For evergreen products, Jon Hanel says, “I have learned that you have to love it! It’s hard work that requires lots of planning, long days, and everything has to come together all at once – one step at a time. It is a short, intense season, but it is exciting to see those prod­ucts as they are made by our team of wonderful working helpers. It’s fun to go out to the fields of trees in the summer to tag the trees we hand-choose. Then [we] go out to cut when they’re ready, and bring them back to get ready for market.”

When it comes to making wreaths, garlands, and other ever­green products, “Timing is every­thing! You don’t want to cut too soon or too late. You need to cut af­ter a couple freezes so the sap has a chance to stay in the tree branches to seal them, otherwise the boughs will lose their needles. And you don’t want to cut too late because the wreath-making [season] is so short, you want to get enough to make the customer quotas. We mostly use local evergreens from our northern natural forest, sustain­ably harvested by licensed bough cutters, land owners wanting to harvest on their own property, and at the beginning of the season, we also buy our own permits to cut some ourselves to get started. We use Balsam fir, White pine, and Ce­dar when making the wreaths and garland. For fancier wreaths we use Fraser fir and Juniper. We get the Fraser fir boughs from south central and southern Minnesota tree farmers, because that species doesn’t grow well here.”

Customers of Northern Connec­tions’ wreaths have claimed the wreaths have lasted until spring, but this may vary depending on whether the wreaths are kept in­doors or outdoors. “From the woods to the customer’s hands, it en­sures the freshest wreaths and oth­er products possible,” Jon Hanel says, something he has learned in his 25 years making wreaths.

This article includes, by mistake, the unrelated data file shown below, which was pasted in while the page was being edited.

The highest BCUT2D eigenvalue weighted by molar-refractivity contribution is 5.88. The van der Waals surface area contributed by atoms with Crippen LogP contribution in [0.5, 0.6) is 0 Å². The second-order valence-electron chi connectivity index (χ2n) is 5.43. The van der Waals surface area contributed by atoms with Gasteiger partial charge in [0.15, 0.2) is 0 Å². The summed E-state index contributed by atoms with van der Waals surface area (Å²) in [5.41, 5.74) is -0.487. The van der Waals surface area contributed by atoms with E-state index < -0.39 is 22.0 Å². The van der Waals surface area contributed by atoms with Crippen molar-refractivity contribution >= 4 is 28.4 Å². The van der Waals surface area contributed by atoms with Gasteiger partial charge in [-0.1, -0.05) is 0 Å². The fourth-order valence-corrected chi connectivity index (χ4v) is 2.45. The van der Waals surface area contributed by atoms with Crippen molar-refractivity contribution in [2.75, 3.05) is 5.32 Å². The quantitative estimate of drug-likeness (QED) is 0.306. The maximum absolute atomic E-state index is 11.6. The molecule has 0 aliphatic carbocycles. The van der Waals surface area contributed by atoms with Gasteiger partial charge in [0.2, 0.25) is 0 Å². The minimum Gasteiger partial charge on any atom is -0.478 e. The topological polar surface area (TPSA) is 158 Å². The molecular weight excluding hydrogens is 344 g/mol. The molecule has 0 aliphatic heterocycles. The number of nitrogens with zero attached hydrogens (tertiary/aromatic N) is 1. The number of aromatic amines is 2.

“We are so grateful for all the people that work for us and all our customers,” the Hanels say. “It’s fun to see the families with their children come out to buy trees and wreaths. It’s also a good feel­ing to see our products hanging on doors, buildings, and porches in towns across Minnesota and Wis­consin. We are also grateful for the ski teams, church missionaries, southern Minnesota church school history class fundraisers, and all the wholesale customers’ sales throughout the years. Thank you so much!”.

And thank you, Northern Con­nections, for bringing the scent of Christmas to many across the Northland.

Haley Searls
Haley Searls
Hello! My name is Haley Searls. I’ve loved writing from an early age, though my nonfiction writing at five years old consisted mainly of weather and gardening reports. I still have some of those early articles: “It’s sunny.” “It’s still sunny.” “It’s raining.” I’m glad to say my writing has improved since then. I wrote a guest post for the Silver Bay Public Library blog, and was the writer/editor of the newsletter for my American Heritage Girls troop. I have been writing for the North Shore Journal since June 2022. Besides writing, I love reading, drawing, photography, music, and spending time with family and friends. Two books that have really influenced my writing are Reforming Journalism by Marvin Olasky and Writer to Writer by Bodie and Brock Thoene. As a journalist, I want to share positive community interactions and inspire people to make lasting connections. Article topics that interest me are ones which show community activities and involvement. Such articles include community events, youth accomplishments, library programming, small businesses, local history, local artists and authors, art programs, and cultural events such as theater and dance. If you have an article idea, email the North Shore Journal with my name in the subject line! I look forward to hearing from you!